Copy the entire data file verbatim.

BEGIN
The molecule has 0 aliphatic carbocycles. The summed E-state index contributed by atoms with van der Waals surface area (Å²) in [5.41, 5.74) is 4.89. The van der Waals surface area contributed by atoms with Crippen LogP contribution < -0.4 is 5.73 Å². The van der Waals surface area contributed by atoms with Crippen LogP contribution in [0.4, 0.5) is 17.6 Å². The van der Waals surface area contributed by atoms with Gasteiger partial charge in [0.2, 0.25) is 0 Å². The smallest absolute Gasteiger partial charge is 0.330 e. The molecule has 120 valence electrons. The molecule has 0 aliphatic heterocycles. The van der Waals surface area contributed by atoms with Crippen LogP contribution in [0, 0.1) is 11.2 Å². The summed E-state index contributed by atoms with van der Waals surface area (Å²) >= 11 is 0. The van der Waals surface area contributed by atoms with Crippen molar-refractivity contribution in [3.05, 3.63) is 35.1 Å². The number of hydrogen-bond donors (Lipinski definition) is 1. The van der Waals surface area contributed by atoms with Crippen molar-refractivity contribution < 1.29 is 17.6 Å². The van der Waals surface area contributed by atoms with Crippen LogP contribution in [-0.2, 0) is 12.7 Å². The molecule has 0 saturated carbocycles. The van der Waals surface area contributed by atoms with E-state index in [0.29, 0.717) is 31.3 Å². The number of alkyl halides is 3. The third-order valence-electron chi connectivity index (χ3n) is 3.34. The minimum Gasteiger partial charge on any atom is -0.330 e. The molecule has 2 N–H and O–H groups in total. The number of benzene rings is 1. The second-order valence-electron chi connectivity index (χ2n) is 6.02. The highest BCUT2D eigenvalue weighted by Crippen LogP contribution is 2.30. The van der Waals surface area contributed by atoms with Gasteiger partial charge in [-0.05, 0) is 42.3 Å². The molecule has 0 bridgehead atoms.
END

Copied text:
The molecule has 0 aliphatic carbocycles. The summed E-state index contributed by atoms with van der Waals surface area (Å²) in [5.41, 5.74) is 4.89. The van der Waals surface area contributed by atoms with Crippen LogP contribution < -0.4 is 5.73 Å². The van der Waals surface area contributed by atoms with Crippen LogP contribution in [0.4, 0.5) is 17.6 Å². The van der Waals surface area contributed by atoms with Gasteiger partial charge in [0.2, 0.25) is 0 Å². The smallest absolute Gasteiger partial charge is 0.330 e. The molecule has 120 valence electrons. The molecule has 0 aliphatic heterocycles. The van der Waals surface area contributed by atoms with Crippen LogP contribution in [0, 0.1) is 11.2 Å². The summed E-state index contributed by atoms with van der Waals surface area (Å²) >= 11 is 0. The van der Waals surface area contributed by atoms with Crippen molar-refractivity contribution in [3.05, 3.63) is 35.1 Å². The number of hydrogen-bond donors (Lipinski definition) is 1. The van der Waals surface area contributed by atoms with Crippen molar-refractivity contribution < 1.29 is 17.6 Å². The van der Waals surface area contributed by atoms with Crippen LogP contribution in [-0.2, 0) is 12.7 Å². The molecule has 0 saturated carbocycles. The van der Waals surface area contributed by atoms with E-state index in [0.29, 0.717) is 31.3 Å². The number of alkyl halides is 3. The third-order valence-electron chi connectivity index (χ3n) is 3.34. The minimum Gasteiger partial charge on any atom is -0.330 e. The molecule has 2 N–H and O–H groups in total. The number of benzene rings is 1. The second-order valence-electron chi connectivity index (χ2n) is 6.02. The highest BCUT2D eigenvalue weighted by Crippen LogP contribution is 2.30. The van der Waals surface area contributed by atoms with Gasteiger partial charge in [-0.05, 0) is 42.3 Å². The molecule has 0 bridgehead atoms.